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their campuses. As a result of her leadership in PKAL, Ms. Narum has extensive background in and knowledge of university science curricula, issues related to the improvement of college teaching, and the culture of higher education. Cornelius J. Pings is immediate past president, Association of American Universities (AAU), and thoroughly knowledgeable about the culture of and issues surrounding higher education. In addition to his recent presidency of the AAU, he held positions as provost and senior vice president for academic affairs at the University of Southern California and as professor of chemical engineering, vice provost, and dean of graduate studies at the California Institute of Technology. He also has considerable expertise in the corporate sector, having served as director of the Farmers Group, Nations Funds, Maxtor Corporation, and the Hughes Aircraft Company. Dr. Pings has been a member and chair of the National Academies’ Committee on Science, Engineering, and Public Policy. Michael Scriven is professor of psychology at Claremont Graduate University. His academic training is in mathematics and the philosophy of mathematical logic. He has taught in the United States and Australia in departments of mathematics, philosophy, psychology, the history and philosophy of science, and education. He has held fellowships from the Educational Testing Service, the Center for Advanced Studies in the Behavioral Sciences in Palo Alto, and the National Science Foundation, among others. His more than 300 publications are mainly in the areas of critical thinking, technology and computer studies, and evaluation. Dr. Scriven is well known for his expertise in evaluation. He is credited with coining the terms “formative” and “summative” to describe different kinds of personnel and program evaluations. He is an ex-president of the American Educational Research Association and the American Evaluation Association, and is the 2000 recipient of the McKeachie Award for lifetime contribution to the methodology of faculty evaluation. Christine Stevens is professor of mathematics at St. Louis University. She has extensive experience with educational issues. She is the recipient of both statewide and national awards for distinguished college and university teaching from the Mathematical Association of America. Dr. Stevens also has served as associate program director for the National Science Foundation’s Teacher Enhancement Program. She is involved extensively with Project NExT,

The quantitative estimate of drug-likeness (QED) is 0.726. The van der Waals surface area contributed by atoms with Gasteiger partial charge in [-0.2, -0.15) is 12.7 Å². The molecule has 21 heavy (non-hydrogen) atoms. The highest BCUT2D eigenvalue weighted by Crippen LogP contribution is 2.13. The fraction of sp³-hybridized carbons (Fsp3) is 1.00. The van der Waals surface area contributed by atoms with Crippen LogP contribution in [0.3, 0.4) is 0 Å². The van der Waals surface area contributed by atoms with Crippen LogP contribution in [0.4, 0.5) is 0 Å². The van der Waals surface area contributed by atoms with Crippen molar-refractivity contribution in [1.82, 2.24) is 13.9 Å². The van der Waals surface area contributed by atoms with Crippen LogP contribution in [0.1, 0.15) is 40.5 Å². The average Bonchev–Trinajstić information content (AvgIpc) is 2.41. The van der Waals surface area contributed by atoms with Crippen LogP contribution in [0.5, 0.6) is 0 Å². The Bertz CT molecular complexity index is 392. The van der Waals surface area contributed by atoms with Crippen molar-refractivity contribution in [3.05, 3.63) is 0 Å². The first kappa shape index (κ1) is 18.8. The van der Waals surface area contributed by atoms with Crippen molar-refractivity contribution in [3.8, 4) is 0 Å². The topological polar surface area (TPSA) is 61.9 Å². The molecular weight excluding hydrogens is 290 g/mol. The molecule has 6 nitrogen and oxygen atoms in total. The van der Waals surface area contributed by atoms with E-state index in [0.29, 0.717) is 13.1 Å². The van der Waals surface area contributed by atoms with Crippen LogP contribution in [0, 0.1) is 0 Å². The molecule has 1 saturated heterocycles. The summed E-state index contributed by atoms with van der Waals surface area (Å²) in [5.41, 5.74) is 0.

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a professional development program for new and recent Ph.D.s in the mathematical sciences that addresses issues in the teaching and learning of undergraduate mathematics. Dr. Stevens has authored articles on the implications of the National Council of Teachers of Mathematics standards for undergraduate education, an assessment of calculus reform efforts, and the history of mathematics. She has served on several committees of the Mathematical Association of America and the Society for Industrial and Applied Mathematics dealing with education, science policy, and minority participation in mathematics. Her scholarly interests are concerned with topological groups. Dennis Weiss is dean of natural science and mathematics at The Richard Stockton College of New Jersey. He was previously dean of science at the City College of New York (CCNY). Dr. Weiss’s research deals with bottom and subbottom mapping of New York’s coastal zones, including the waterways in and around New York City and the continental shelf lying off the coast of New York City. This work is being done in conjunction with archaeologists who are seeking to locate sites of prehistoric settlements in the New York area. As a dean of science, Dr. Weiss has been active in overseeing educational reform in departments and programs under his purview. He has attended Project Kaleidoscope workshops on science and mathematics at Urban and Commuter Institutions and Science for All Students and an A.C.E. Workshop on Chairing the Academic Department. He was a convenor for a university-wide faculty development workshop on mentoring students and served on CCNY’s President’s Task Force on Advising and Mentoring. At CCNY he was the principal investigator for a grant from National Science Foundation to establish a Faculty Development Center at CCNY. He has taught numerous courses in the earth sciences to both undergraduate and graduate students. While at CCNY, a campus with a strong union, Dr. Weiss is working on his campus to change evaluation procedures for faculty.